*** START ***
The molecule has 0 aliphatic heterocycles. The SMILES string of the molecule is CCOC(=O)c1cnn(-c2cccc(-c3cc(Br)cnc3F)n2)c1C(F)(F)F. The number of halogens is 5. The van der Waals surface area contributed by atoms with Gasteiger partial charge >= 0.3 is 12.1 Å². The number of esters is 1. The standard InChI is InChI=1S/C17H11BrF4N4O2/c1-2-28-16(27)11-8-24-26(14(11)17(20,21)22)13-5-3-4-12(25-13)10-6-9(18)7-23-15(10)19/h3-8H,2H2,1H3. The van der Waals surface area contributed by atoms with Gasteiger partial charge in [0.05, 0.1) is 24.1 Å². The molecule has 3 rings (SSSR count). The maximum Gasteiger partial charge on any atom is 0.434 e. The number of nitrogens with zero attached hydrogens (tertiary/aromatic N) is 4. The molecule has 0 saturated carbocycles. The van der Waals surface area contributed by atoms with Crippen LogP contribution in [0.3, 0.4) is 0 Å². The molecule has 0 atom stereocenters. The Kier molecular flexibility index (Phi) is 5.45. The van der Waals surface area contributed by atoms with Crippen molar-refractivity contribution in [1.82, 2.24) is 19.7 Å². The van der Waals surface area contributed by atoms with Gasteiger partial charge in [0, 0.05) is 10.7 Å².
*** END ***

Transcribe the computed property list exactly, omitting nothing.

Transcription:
The molecule has 0 aliphatic heterocycles. The SMILES string of the molecule is CCOC(=O)c1cnn(-c2cccc(-c3cc(Br)cnc3F)n2)c1C(F)(F)F. The number of halogens is 5. The van der Waals surface area contributed by atoms with Gasteiger partial charge >= 0.3 is 12.1 Å². The number of esters is 1. The standard InChI is InChI=1S/C17H11BrF4N4O2/c1-2-28-16(27)11-8-24-26(14(11)17(20,21)22)13-5-3-4-12(25-13)10-6-9(18)7-23-15(10)19/h3-8H,2H2,1H3. The van der Waals surface area contributed by atoms with Gasteiger partial charge in [0.05, 0.1) is 24.1 Å². The molecule has 3 rings (SSSR count). The maximum Gasteiger partial charge on any atom is 0.434 e. The number of nitrogens with zero attached hydrogens (tertiary/aromatic N) is 4. The molecule has 0 saturated carbocycles. The van der Waals surface area contributed by atoms with Crippen LogP contribution in [0.3, 0.4) is 0 Å². The molecule has 0 atom stereocenters. The Kier molecular flexibility index (Phi) is 5.45. The van der Waals surface area contributed by atoms with Crippen molar-refractivity contribution in [1.82, 2.24) is 19.7 Å². The van der Waals surface area contributed by atoms with Gasteiger partial charge in [0, 0.05) is 10.7 Å².